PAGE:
Should you qualify for director redundancy, you can use this payment for any purpose you wish. Some people use this to fund the cost of the liquidation of their company; others put it towards a future business venture; while other individuals use it to pay down their personal debts, including personal guarantees.
Simply put, signing a personal guarantee (PG) removes the limited liability enjoyed by a company by making the director responsible for paying back the loan should the company be unable to do so itself. While the insolvent liquidation of a limited company will wipe out any debts it owes, those that have been personally guaranteed will remain in force, with the onus for payment moving from the company and over to the director.
Quite often banks will only be willing to lend money to a newly established company, or one with a patchy credit history, if a PG is given as security for the borrowing. This is to give the bank a safety net should the company become insolvent and subsequently enter liquidation. While directors may be hesitant about signing this type of agreement, sometimes it is the only way to secure the vital funding you need to get your company off the ground. As long as your company remains active and is meeting the monthly repayments on this borrowing, the PG will not come into force and the company will be responsible for the loan. It is only if the company defaults on its obligations that the PG will be triggered.
Once a PG is triggered, the individual who signed this agreement then becomes responsible for making the monthly payments. But what happens if you cannot afford to pay what is asked of you? A personally guaranteed debt will be treated the same as any other form of personal debt, and the channels creditors can use to pursue you for this money are the same. This means you may have defaults registered on your credit file, a County Court Judgment (CCJ) issued against you, and as a last resort your creditor may petition for your bankruptcy. Failure to pay your personally guaranteed debts can have serious repercussions on you and your credit file, so you should use every resource at your disposal to clear the amount owed.
When you have lost your business, and with it perhaps your main source of income, being chased for a loan or overdraft you have personally guaranteed can push you over the edge financially. With an average claim value of £9,000, a director redundancy payment can be a huge financial lifeline at this distressing time. Depending on the scale of your redundancy payment which is calculated based upon how long your company has been incorporated and the salary you earned during this time, this may be enough to clear your personally guaranteed debts in full, or alternatively make a significant dent in them and help ease the financial burden considerably.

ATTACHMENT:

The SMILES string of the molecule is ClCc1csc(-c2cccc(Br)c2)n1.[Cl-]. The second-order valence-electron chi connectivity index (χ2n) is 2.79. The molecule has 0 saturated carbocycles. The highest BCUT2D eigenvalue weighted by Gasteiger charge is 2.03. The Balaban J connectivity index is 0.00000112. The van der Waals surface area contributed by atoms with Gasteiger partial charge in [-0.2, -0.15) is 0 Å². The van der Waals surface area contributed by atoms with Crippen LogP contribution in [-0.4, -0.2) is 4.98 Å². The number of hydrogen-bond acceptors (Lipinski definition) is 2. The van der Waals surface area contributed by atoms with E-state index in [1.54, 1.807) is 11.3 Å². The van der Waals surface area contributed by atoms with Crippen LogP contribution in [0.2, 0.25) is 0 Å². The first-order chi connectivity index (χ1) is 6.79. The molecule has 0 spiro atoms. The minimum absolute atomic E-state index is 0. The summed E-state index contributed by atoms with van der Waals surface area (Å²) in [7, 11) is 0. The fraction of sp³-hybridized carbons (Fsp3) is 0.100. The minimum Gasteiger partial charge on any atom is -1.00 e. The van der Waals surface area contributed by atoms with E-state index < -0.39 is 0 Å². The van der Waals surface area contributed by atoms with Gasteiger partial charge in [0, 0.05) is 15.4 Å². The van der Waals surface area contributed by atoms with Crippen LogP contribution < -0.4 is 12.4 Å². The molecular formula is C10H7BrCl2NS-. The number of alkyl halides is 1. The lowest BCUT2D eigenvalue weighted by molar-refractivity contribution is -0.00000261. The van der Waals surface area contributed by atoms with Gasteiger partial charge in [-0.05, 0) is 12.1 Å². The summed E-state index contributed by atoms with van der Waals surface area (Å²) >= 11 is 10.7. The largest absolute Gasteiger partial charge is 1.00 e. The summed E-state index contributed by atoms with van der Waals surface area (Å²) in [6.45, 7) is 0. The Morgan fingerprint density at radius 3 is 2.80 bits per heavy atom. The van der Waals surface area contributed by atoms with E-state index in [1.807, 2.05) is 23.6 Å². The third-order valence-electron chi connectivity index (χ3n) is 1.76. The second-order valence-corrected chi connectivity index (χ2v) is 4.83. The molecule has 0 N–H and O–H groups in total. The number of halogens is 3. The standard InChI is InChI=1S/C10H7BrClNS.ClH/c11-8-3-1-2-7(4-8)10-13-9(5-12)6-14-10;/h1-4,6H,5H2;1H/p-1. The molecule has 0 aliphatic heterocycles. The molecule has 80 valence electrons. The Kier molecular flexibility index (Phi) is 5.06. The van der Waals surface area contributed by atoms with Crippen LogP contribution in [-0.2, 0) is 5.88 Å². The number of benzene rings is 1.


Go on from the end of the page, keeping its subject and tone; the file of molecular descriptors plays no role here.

The qualification process for director redundancy is determined by a variety of factors including your age, length of service, salary, and hours worked. Our expert advisers will be able to quickly establish whether you meet the criteria, and if so, let you know how much you may be entitled to. We can then lead you through the entire process from start to finish with your dedicated claims manager on hand to answer any questions you may have. Call us today on 0800 063 9261 to discover how much you may be in line to receive, or to start your claim.
If an insolvent company enters liquidation, either compulsory or voluntarily, then it is often the case that the director will be in line for a redundancy payment. This is conditional on the director being on the payroll and the company having been incorporated for a minimum of two years.Continue Reading
Whether you’ve decided to liquidate your company voluntarily, or have been forced into liquidation by a creditor, closing down a business in this way is challenging both practically and emotionally.Continue Reading